It's been almost a week. We've walked almost 200 miles. We've not stopped. We're filthy, ragged and weary. We've got a hand-crank radio, but we've heard nothing about two corpses found in the kitchen of a restaurant in a small village, so that's something.

We do, however, have a problem. Lianne's arm is hurting, worse than it did before, and well beyond the area that was damaged. That means she's probably got an infection in the wound.

She needs to go to hospital.

Of course, if anyone saw us go in or out of the abandoned restaurant, before long, someone'll be looking out for a group of seven squatters, one of whom is injured. And if this hospital reports that, we're done. They'll know Lianne's name at least, they'll probably call the police, at the very least, they'll know whereabouts we are. We'll be locked up, and that means we can't move around. Which means he'll get us.

If we don't, Lianne will be in pain, and then she will die.

Shannon's in her tent right now, thinking it over. Natalie went off to cry, and Peter went with her.

Rule 5. Don't go anywhere alone.

When I first met these guys, they put me under Lianne's wing. And she had ten rules for me to follow.

1. It's never over. This is roughly analogous to that whole "There's always another nightfall coming" that Shannon and Roland repeat like a mantra, but that's not all flowery metaphor - it IS significantly more dangerous after nightfall. Which is why Lianne prefers a simple "It's never over." It means we're never safe. It means we're never entirely doomed. And it does mean that we'll in all likelihood be on the run forever. It'll never be over.

2. The group is everything. This, I think, should have gone first. The reason we're one group is that we're stronger because of it. More than that, I rely on these people implicitly. There are individual, interpersonal relationships, but fundamentally, we're a unified group. Leave No Man Behind, Watch Each Others' Backs, slogans like that.

3. Don't go anywhere unarmed. Obvious, given recent events.

4. Don't go anywhere without telling everyone else. This is just genre-savviness.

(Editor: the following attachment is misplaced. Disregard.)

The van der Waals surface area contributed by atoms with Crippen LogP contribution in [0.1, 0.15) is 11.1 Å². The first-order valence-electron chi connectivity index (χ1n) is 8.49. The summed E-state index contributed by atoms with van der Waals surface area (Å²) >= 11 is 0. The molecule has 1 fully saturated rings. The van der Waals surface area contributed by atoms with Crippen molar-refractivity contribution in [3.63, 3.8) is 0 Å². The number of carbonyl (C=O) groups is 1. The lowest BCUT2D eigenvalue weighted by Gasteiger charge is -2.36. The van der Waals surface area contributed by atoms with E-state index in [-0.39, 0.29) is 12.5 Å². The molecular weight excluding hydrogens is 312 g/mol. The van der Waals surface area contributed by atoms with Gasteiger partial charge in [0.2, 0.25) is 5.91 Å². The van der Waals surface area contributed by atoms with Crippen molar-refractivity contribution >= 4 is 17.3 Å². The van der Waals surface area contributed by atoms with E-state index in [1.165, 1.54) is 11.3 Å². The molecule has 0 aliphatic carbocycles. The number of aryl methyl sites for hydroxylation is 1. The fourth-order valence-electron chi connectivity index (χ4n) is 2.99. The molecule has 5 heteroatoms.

5. Don't go anywhere alone. See above.

6. Try to avoid looking out of windows. Why tempt fate?

7. Use fake names.

8. Everyone surviving takes precedence over everything else. This is a big one. If there's a chance of all seven of us surviving something, you take it over a better chance of six of us surviving. All of us will put everything on the line for one person. We all survive. That's the goal, and that's the thing that drives us.

9. If you see a proxy, alert the others, and get ready for a fight. If possible, make peace with the idea that you may die.

10. If you see...the other one...you run. If you're lucky, you might make it to safety. Make peace with the idea that you're probably going to die.

These rules have done me well. She says they're why she's still alive. That maybe the rules will outlive her. And now that sweet woman who looked after me, and gave me a role model in this whole mess, she's constantly groaning in pain, and she's going to die soon if we don't ignore the safety of the group.

And I leave you...with a dilemma.

Friday, 19 August 2011


The last few days have been hectic. A lot has happened...

Okay, I'll start where I left off last time.

It was around two in the morning. Everyone was still tense, preparing for the worst, but the late hour following a hard day began to get to us. The squat was an old square shop space with a layer of dust on everything and boards over the tall, floor-to-ceiling windows of a small restaurant, tables and chairs still strewn around on the floor. Long abandoned, there was plaster falling from the walls, with old pipes exposed or falling out entirely. The windows at the front were the most obvious point of entry, so Roland covered there, backed up by a stony-faced Lianne. I've gotten used to Roland in a state where he's prepared to kill someone, but Lianne sheds her whole caring persona with ease. To see her with genuine coldness in her eyes - it's hard to forget afterwards. In the back, we had Natalie and Shannon, machetes and stiletto knives in hand.